You know the name by now, he’s an in demand speaker and a best selling author. J is back to add more value to our lives, as always, this time having a discussion on the state of the market, and how to survive regardless of which part of the market cycle we are in. If you enjoyed today’s episode remember to subscribe in iTunes and leave us a review!
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J Scott Real Estate Background:
- Full-time entrepreneur and investor
- Since 2008, J has bought, built, rehabbed, sold, lent-on and held over $40M in property
- Author of 3 real estate books, including the best-selling, “The Book on Flipping Houses,” which has sold over 125,000 copies in 5 years
- Listen to his previous episodes:
- Based in: Washington D.C.
- Say hi to him at: http://www.123flip.com/ or https://www.biggerpockets.com/users/JasonScott
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Joe Fairless: Best Ever listeners, how are you doing? Welcome to the best real estate investing advice ever show. I’m Joe Fairless, and this is the world’s longest-running daily real estate investing podcast. We only talk about the best advice ever, we don’t get into any of that fluffy stuff.
With us today, J Scott. How are you doing, J?
J Scott: Joe, glad to be here. Great to be back, thanks.
Joe Fairless: I am glad that you are here, and I welcome you back with open arms, because I always learn something during our conversations. I’ve seen you present at a couple conferences, and I know how much you hate presenting in public, but you are damn good at it, and you always teach the audience a whole lot of stuff… I won’t speak for the audience, you always teach ME a whole lot of stuff, and perhaps some others as well.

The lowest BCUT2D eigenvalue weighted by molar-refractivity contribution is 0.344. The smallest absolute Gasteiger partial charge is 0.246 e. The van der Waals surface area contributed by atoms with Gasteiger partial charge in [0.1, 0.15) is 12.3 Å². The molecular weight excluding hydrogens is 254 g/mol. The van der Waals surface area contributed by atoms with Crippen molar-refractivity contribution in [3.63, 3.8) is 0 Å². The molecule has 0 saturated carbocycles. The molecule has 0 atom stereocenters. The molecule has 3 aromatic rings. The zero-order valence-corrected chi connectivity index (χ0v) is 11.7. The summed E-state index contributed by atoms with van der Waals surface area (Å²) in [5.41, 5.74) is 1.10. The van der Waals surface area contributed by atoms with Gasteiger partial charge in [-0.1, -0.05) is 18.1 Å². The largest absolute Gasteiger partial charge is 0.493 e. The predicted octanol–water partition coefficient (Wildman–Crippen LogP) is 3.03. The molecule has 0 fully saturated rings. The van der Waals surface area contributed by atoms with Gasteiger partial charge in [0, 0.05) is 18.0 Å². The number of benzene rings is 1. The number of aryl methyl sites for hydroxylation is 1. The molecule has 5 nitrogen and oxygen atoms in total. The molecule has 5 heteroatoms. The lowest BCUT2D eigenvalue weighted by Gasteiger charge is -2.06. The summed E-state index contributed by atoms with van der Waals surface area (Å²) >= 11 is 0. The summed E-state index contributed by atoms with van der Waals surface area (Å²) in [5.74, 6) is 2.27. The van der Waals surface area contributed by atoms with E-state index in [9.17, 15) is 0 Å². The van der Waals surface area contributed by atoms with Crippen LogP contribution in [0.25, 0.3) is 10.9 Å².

J Scott: I appreciate that.
Joe Fairless: A little bit about J, just as a refresher, Best Ever listeners. He’s been on the show a couple times… Episode #217 – this is not even close to episode #217; it was over 1,000 days ago when I first interviewed you on the show, and the title of the episode is “You only have one chance to make a good flippin’ impression.” A little play on words; you used to focus on fix and flipping, especially at the time. Now I think you’ve broadened your portfolio a lot since then.
Another episode, episode #1209, the interview on negotiating real estate, and that’s a Skillset Sunday episode that I highly recommend listening to, because he also — when I mentioned that I’ve heard J at a couple conferences, one of the conferences in Philadelphia, Dave van Horn put it on… Oh, no, actually that was my conference, the Best Ever Conference; you actually talked about negotiating, and some great tips there, and we talk about some of those tips in this interview.
And J is the author of three real estate books, including the best-selling book on flipping houses, which has over 125,000 copies sold in just five years. And in fact, he’s got a second edition of the book on flipping houses that has recently released, and a second edition of the book on estimating rehab costs that has recently released, so go check those out. Where is the best place to get those – Amazon, or Bigger Pockets?
J Scott: Both are great. You can buy them individually on Amazon, or if you want the set with some bonus materials, go to BiggerPockets.com, and they can sell you both books together with some additional bonus materials.
Joe Fairless: Since 2008, J has built, rehabbed, sold, lent on and held over 40 million dollars in property. Because today is Sunday, we’re going to have a special segment with J called Skillset Sunday. You know the drill, Best Ever listeners. This episode is going to be focused on a specific skill that you can hone – if you already have it, maybe you’ll get a little bit better – or acquire by the end of our conversation.
Here’s the skill – how to recession-proof your real estate business. J said he’s got some good ideas on how to do that, and I’m looking forward to this conversation. I do not know what those ideas are, so I’m looking forward to a lively conversation. With that being said, first can you just give the Best Ever listeners a quick recap of your background, just so we have some context?